Quince Paste

quincepaste

About a year ago, my mother came to visit my husband and me in Philadelphia and brought us, as always, a delectable basket of goodies. Included amongst the spoils was a plastic container of Quince Membrillo. I had seen it in specialty shops and in Whole Foods but had never tasted it. My mother suggested we pair a sliver of the quince paste with a slice of Zamorano cheese (a raw sheep’s milk cheese produced in northwestern Spain), which she also thoughtfully had included in our package.

The combination was delicious. Since her visit I seem to notice quince paste everywhere: in more specialty shops, on menus as an accoutrement to cheese plates and in cookbooks as a candy. Well, last week I was inspired to learn how to make it. I walked down to the Italian Market and visited my favorite produce shop, Anastasio’s. I ordered a case of quince, which are currently in season, picked it up the next day, and got to work. (You don’t have to buy a case–a case contains about 36 quince–but I wanted to make homemade quince jam with the remainder.)

I was more than pleased with the results for a few reasons. Most importantly, the homemade paste evoked a much stronger quince flavor than the packaged version. Secondly, the brilliant red color of the homemade paste is beautiful and much more appealing than the deep, dark maroon hue of the store-bought. And thirdly, I made enough quince paste to use as gifts for three different friends with more than enough remaining for my husband and me to enjoy at home. A gift of a nicely packaged piece of quince paste paired with a nicely wrapped piece of Zamorano or similar hard Spanish cheese such as Manchego or Roncal makes for a lovely and unique house-warming gift.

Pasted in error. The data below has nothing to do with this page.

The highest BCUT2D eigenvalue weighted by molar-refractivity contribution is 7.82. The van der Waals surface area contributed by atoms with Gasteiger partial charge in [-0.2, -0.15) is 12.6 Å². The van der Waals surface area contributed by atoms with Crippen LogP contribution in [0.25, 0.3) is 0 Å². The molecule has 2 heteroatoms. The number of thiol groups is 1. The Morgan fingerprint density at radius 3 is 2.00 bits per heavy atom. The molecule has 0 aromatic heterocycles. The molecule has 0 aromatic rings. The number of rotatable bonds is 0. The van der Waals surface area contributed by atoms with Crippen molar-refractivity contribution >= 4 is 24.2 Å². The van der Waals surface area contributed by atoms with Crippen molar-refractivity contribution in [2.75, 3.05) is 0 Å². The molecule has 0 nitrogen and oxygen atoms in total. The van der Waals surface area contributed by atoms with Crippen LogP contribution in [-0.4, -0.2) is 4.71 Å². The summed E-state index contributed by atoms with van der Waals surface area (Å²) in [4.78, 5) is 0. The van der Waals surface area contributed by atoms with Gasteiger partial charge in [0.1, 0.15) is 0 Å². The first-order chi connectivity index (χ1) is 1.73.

Homemade Quince Membrillo

6 medium quinces (about 2 lbs)
6 cups water
2 T. freshly squeezed lemon juice
3 cups sugar

Wash quinces and remove any stickers, fuzz or leaves. Cut straight down around the core to remove the flesh, then cut into big chunks and discard the core. Place quince pieces in a medium-large saucepan and cover with the water and lemon juice. Gently simmer until the pieces are very tender, about 1½ hours.

Drain the quince pieces. Pass through a food mill. Transfer purée to a large non-stick sauté pan. Add the 3 cups of sugar and cook over low heat, stirring frequently for about an hour. The mixture will have reduced slightly in size, will be thick and shiny and will be rosy in color.

Line a sheet pan with parchment paper. Spread the quince paste so that it is approximately ½ inch thick. Smooth with a spatula and try to form into an even rectangle—it most likely will not cover the whole surface area of the pan. Set aside to cool completely.

When cool, turn out onto a large cutting board. Fill a large vase or cup with hot water and have a clean towel by your side. Cut parchment into squares approximately 2” x 6”. Cut quince paste into same size. Layer quince paste in between parchment paper and store in a Tupperware in the refrigerator.

Slice into triangles or small squares when ready to serve. Will keep indefinitely in the refrigerator.

20. November 2006 by Alexandra Stafford
Categories: Sauces, dressings, jams & spreads | Leave a comment

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